IDI researcher Dr. Ruvi Ziegler appraises the judgment of the Israeli Supreme Court in the third round of constitutional challenges to legislation authorizing detention of asylum-seekers in Israel. He critiques the judicial assessment of explicit and hidden legislative objectives, the role of international refugee law in the decision, and the normative question of irregular entry of asylum-seekers, and highlights legal challenges concerning the removal of asylum-seekers from Israel to third states.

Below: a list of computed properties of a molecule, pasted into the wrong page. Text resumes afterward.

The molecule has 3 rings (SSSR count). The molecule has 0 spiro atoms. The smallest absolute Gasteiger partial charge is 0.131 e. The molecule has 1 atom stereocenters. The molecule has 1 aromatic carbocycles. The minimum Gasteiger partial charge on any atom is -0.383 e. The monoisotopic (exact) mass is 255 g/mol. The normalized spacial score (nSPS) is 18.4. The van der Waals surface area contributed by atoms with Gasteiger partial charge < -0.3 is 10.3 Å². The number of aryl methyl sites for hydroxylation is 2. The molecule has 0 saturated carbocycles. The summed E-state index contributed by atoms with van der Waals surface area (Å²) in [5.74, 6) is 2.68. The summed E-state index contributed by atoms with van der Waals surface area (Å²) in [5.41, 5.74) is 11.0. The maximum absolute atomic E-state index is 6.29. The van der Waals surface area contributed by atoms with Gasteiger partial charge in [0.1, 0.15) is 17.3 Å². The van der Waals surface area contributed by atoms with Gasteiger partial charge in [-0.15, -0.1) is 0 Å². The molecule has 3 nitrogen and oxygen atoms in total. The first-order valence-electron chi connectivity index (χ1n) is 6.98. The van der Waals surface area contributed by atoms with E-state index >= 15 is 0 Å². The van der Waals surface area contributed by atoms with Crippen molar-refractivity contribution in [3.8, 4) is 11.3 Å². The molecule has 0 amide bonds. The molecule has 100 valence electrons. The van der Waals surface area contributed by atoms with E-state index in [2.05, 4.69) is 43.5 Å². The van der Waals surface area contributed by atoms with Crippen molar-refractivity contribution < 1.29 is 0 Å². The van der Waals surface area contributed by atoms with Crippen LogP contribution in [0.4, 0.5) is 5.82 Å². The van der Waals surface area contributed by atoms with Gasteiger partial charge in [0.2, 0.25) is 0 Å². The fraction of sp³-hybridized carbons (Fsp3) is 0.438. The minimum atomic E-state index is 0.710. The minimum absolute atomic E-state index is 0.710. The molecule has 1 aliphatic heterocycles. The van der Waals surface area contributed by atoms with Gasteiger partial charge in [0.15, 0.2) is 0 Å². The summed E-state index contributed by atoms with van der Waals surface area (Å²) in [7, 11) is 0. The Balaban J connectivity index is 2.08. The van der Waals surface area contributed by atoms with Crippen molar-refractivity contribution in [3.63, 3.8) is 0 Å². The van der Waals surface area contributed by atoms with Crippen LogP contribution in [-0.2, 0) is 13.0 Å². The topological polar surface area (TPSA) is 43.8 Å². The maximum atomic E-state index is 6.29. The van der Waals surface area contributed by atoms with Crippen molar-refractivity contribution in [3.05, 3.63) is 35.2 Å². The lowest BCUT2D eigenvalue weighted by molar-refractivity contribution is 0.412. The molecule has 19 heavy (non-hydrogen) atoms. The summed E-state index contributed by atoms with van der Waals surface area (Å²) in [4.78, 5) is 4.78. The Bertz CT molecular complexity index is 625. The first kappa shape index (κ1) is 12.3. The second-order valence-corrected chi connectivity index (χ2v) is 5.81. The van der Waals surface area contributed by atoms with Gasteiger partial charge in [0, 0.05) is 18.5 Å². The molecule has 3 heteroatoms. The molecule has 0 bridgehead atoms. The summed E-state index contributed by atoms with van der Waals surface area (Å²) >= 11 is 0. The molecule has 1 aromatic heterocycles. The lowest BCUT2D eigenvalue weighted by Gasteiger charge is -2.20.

On January 10, 2012 an amendment to the Prevention of Infiltration Act passed its second and third reading in the Knesset. In passing this act, the government—and the Knesset—chose to walk down a path that is incompatible with the protection of human freedom that is embedded in Israeli constitutional law and that is incompatible with Israel’s obligations under international refugee conventions. Below is a condensed version of an article on this matter that was written by Adv. Reuven (Ruvi) Ziegler for the IDI Hebrew website.
The Israeli government’s plans to deport en masse thousands of persons in need of international protection to undiscolsed ‘third contries’ pursuant to secret (denied, and effectively unenforcable) agreements are deeply troubling from a refugee and human rights law perspective. They should be called off.